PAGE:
I am a great believer in things happening for a reason and at the right time.  Just over one year ago, I was working on a small project which involved using virtual world/metaverse technology.  We had to create a short immersive experience and I remember seeing the immense potential of having a curriculum set in a virtual world.  Armed with this experience, the setting of this new curriculum would be the first of its kind Anti-Racist Virtual World.  A world that could show what is possible when great thinking comes together, a world that could inspire us to learn from one another and build a more prosperous future ‘in reality’.

Within one year, we assembled a team of sixty people (forty-two with a lived experience of racism).  Project leads, university academics, skilled teachers and lecturers, sector specialists and in MX Reality a leading software company who had the capability to deliver a truly beautiful and engaging virtual world experience.

Our Virtual World Perthyn

We called the world ‘Perthyn’ which translates from Welsh as ‘belonging’.  It is the product of ideas from the undeniable talent that has been unlocked to transform our understanding of the world.  In this world you can hear the stories of six people who have a real lived experience of racism.  You can see how they have decided to decorate their virtual houses and provide a glimpse of what gives their lives meaning.  You can see their humanity.  You can walk through time, unfiltered, enlightened as you follow the histories of four Welsh fictional characters.  Histories which cover Africa, the Middle East, Asia and Northern Europe.  You can engage in a unique immersive learning experience where augmented reality brings inventions from the past into life.  You can engage and learn subject material from philosophy and mathematics to hair & beauty.  It is accessible to all.  It is here is inspire us.  It is my pleasure to welcome you to Perthyn.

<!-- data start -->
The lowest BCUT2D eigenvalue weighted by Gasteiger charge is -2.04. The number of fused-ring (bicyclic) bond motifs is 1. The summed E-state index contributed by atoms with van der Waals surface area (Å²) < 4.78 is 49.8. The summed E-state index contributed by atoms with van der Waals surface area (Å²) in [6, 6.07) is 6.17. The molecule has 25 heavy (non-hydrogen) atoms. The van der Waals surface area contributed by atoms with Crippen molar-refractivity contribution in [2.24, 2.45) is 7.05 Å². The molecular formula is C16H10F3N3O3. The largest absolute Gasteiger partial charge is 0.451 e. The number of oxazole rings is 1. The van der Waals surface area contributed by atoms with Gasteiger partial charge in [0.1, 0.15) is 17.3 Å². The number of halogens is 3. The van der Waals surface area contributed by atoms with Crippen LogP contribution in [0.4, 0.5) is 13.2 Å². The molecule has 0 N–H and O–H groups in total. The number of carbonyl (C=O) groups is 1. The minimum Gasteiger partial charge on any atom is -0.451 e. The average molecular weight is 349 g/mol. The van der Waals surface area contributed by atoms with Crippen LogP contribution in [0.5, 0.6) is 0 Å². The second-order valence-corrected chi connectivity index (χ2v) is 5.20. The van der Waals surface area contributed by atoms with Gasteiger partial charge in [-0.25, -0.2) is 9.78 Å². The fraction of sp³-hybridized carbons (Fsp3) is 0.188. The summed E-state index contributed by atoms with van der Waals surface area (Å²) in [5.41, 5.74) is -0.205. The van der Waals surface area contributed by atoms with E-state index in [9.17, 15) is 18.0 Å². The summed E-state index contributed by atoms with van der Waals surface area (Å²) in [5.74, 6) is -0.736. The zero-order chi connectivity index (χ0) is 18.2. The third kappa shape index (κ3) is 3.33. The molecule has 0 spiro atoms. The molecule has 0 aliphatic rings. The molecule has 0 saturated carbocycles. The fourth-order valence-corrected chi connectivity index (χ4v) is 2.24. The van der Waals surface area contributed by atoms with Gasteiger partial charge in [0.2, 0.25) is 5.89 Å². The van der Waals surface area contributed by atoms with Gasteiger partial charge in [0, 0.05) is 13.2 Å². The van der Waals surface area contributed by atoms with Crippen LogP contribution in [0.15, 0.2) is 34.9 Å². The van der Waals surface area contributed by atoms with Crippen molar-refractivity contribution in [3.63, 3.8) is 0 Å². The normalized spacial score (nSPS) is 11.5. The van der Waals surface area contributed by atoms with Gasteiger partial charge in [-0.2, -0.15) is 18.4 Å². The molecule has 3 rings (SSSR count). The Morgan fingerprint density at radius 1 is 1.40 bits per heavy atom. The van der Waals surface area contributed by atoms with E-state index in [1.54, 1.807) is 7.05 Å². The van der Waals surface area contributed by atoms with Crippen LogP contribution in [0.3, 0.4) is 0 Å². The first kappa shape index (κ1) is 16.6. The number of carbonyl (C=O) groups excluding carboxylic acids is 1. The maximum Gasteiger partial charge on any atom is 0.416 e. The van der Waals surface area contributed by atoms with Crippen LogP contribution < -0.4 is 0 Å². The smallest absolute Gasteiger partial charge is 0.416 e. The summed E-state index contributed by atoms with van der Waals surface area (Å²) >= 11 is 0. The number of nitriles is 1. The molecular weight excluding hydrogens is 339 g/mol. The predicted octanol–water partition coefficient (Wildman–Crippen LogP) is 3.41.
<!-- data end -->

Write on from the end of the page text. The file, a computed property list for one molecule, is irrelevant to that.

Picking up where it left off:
This is not a ‘protest’ curriculum.  It is not something that has any political motivations.  It is simply a curriculum that aims to add more light to what we already know.  What is absolutely clear in beginning this process, is the need for much more light to shine.  To achieve this new curriculum within one year has been an incredible effort.  However, this has to the beginning of a change. 

In the first article of this series I explained that I would return to explain why I didn’t use the term ‘centre’ when discussing the political spectrum.  To give a little context (for those who haven’t read the first article), I was explaining how we naturally gravitate to the ‘right’ or ‘left’.  To finish on a provocation.  If we agree that history has been written by the victors, if we accept that there has been a conscious and subconscious filtering in our knowledge, then isn’t’ the political spectrum itself is also a modern, Western-Centric construct?  What did ‘right’ or ‘left’ wing politics look like two hundred years ago?  The provocation is to serve also as a point of unification.  We all need to learn more.  We all need to assume less.  We all need to reimagine.

By Yusuf Ibrahim, Assistant Principal at Cardiff and Vale College